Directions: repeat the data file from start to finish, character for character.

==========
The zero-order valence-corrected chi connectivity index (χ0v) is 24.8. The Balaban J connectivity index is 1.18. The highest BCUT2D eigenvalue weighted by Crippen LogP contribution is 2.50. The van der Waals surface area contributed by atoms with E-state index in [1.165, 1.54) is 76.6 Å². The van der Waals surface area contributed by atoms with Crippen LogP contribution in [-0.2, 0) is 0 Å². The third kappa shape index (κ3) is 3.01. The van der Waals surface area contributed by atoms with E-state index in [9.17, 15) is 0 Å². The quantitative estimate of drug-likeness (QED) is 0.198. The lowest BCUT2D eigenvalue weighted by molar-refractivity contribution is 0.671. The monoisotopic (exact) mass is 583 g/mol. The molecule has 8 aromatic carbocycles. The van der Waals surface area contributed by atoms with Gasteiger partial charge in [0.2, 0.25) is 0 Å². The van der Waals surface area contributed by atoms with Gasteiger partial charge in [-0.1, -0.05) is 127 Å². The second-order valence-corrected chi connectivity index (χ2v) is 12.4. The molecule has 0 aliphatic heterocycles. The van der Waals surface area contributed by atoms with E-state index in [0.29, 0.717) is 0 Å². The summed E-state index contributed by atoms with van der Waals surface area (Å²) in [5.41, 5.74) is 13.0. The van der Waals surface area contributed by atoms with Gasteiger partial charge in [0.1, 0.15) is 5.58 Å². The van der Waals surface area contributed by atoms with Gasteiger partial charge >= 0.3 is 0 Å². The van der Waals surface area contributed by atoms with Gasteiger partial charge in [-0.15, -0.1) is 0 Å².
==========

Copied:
The zero-order valence-corrected chi connectivity index (χ0v) is 24.8. The Balaban J connectivity index is 1.18. The highest BCUT2D eigenvalue weighted by Crippen LogP contribution is 2.50. The van der Waals surface area contributed by atoms with E-state index in [1.165, 1.54) is 76.6 Å². The van der Waals surface area contributed by atoms with Crippen LogP contribution in [-0.2, 0) is 0 Å². The third kappa shape index (κ3) is 3.01. The van der Waals surface area contributed by atoms with E-state index in [9.17, 15) is 0 Å². The quantitative estimate of drug-likeness (QED) is 0.198. The lowest BCUT2D eigenvalue weighted by molar-refractivity contribution is 0.671. The monoisotopic (exact) mass is 583 g/mol. The molecule has 8 aromatic carbocycles. The van der Waals surface area contributed by atoms with Gasteiger partial charge in [0.2, 0.25) is 0 Å². The van der Waals surface area contributed by atoms with Gasteiger partial charge in [-0.1, -0.05) is 127 Å². The second-order valence-corrected chi connectivity index (χ2v) is 12.4. The molecule has 0 aliphatic heterocycles. The van der Waals surface area contributed by atoms with E-state index in [0.29, 0.717) is 0 Å². The summed E-state index contributed by atoms with van der Waals surface area (Å²) in [5.41, 5.74) is 13.0. The van der Waals surface area contributed by atoms with Gasteiger partial charge in [0.1, 0.15) is 5.58 Å². The van der Waals surface area contributed by atoms with Gasteiger partial charge >= 0.3 is 0 Å². The van der Waals surface area contributed by atoms with Gasteiger partial charge in [-0.15, -0.1) is 0 Å².